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Desert dream

Thank you for the March edition (NI 480) – we have to exploit Green Energy and do it in an equitable manner.

Of particular interest to me was the article by Hamza Hamouchene on Desertec. Recently, I supervised a project regarding this topic for a remote area of Libya and this shows how difficult the technology of Desertec really is! The vast amounts of solar energy must be stored and hydrogen gas was the chosen route. However, water, from which the hydrogen is derived, is an extremely precious commodity in the desert regions of North Africa so for any solar installation this will be a continuing problem to surmount.

The work was carried out over a period which included Qadafi’s downfall and a degree of optimism pervaded the country. How sad that chaos is now reigning. As scientists/engineers, we can use reason with difficult technological projects but factoring in unstable politics is not amenable to rational thought. Desertec will unfortunately remain a dream rather than a reality in many parts of the Arab World.

Frank Thompson Stockport, England

Ruined argument

Juan Carlos Chirgwin (Letters, NI 480) has some valid grievances about state terrorism but ruins his argument by outrageously blaming Charlie Hebdo for ‘permitting’ Western state violence by baiting Islamic fundamentalists.
The massacre of the journal­ists is entirely the responsibility of the perpetrators and not of those who exercise the universal right of free speech. 
Free speech means nothing if it cannot be used for causing offence. 

Those who express themselves only with words and pictures cannot be blamed for ‘baiting’ their killers. That sounds worryingly like blaming women for baiting rapists by their choice of clothes.

Brian Quinn Knaresborough, England

Get irreverent

Juan Carlos Chirgwin seems to be blaming the victims for exercising their right to free speech and so provoking their attackers and then causing a state clampdown on free speech. I urge people to irreverence in the face of authority, however offensive. This is a key way of holding authority to account and making sure those in power do not rely on excessive deference to get away with their self-serving practices.

Mark Holton Brighton, England

The unconnected

I have been a subscriber for over 30 years. My main reason has been the magazine’s bias towards the Majority World in which I have lived all my adult life. It was therefore a disappointment to read NI 479. Your figures show that 79 per cent of Africans and 68 per cent of Asians have no internet coverage. In my own home country of Malawi the figure is 86 per cent.

Despite this lack of cover for billions of people, your editorial states that ‘it has never been easier to engage and interact’ – it is not clear how this applies to all those without access to the internet or to rural dwellers like myself who have access but normally need 15 minutes to download one megabyte. Your Big Story leader claims ‘We have the library of Alexandria at our fingertips’ and that ‘we have never been connected as we are today’. This ‘we’ certainly does not refer to the Majority World.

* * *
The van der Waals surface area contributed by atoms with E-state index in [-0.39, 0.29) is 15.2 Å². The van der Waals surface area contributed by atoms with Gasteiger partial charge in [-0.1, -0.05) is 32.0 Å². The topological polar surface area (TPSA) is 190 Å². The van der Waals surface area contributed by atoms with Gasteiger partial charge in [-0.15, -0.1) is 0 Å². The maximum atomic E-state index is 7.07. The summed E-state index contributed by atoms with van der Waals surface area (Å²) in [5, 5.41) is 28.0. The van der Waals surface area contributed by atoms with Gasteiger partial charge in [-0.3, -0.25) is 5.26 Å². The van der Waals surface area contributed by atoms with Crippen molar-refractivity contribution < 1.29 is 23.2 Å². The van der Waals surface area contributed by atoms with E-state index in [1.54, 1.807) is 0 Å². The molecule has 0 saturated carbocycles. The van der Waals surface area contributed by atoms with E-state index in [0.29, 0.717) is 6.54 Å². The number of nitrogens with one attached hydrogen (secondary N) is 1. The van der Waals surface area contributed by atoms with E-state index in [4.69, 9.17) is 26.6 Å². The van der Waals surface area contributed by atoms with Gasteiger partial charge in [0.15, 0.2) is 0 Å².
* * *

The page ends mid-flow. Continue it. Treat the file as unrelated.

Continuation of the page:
Internet access is linked to the availability of dependable electricity and there are now some 3.2 billion people who have no such access. That figure is set to grow over the next decade as the rate of population growth exceeds the development of new generating capacity, particularly in Africa.

Having dedicated an issue to the challenges facing the wealthier section of our human family, might we have some attention paid to the communication needs of those who have no access to the internet and are unlikely to do so for many years to come?

Stephen Carr Zomba, Malawi

Seeing through the void

At last – someone saying something sensible about ‘radicalization’ (Essay, NI 478)! It is for this blend of intelligence and insight that I subscribe to NI.

People are radicalized when their most deeply held values are trampled on by others. We appear to be genetically programmed to want ‘fairness’ – children everywhere are quick to spot, and complain about, unfairness. Young people everywhere also want the world in which they are going to live their lives to be fair. Why should they not? They are going to spend their next 50, 60, 70, 80 years in it.

Now nearly 65, I find that I am radicalized by the egregiously and increasingly shameless greedy and dishonest behaviour I have witnessed in our society’s ‘leaders’ (politicians, bankers, FTSE company directors, MDs of large public institutions) over the last few decades. Perhaps our ‘leaders’ fear less the ‘radicalized’ youth than the fact that the ‘radicalized’ youth has seen through them and the ‘void at the core’ of what they offer.

While there are people determined to follow the guidance of a moral compass, there is some hope. The really dangerous people are those who think the moral compass is followed only by fools.

Donald Booth Holmfirth, England


I agree the ICC is not racist (Argument, NI 478), but I will not be happy until Bush and Blair are taken to The Hague for war crimes, based on the misery and dislocations caused by their wishing to steal Iraq’s oil.

Peter Foreman Chelmsford, England

Mysterious ways

I have recently subscribed to your magazine, having for the last two years wondered why my local barman is such a measured font of knowledge and oracle for all things humanitarian throughout the world, be it favela, slum, shebeen, neighbourhood bar, speakeasy. Keep up the good work, loving your informed news in the Emerald Isle. 

John Flanagan Dublin, Ireland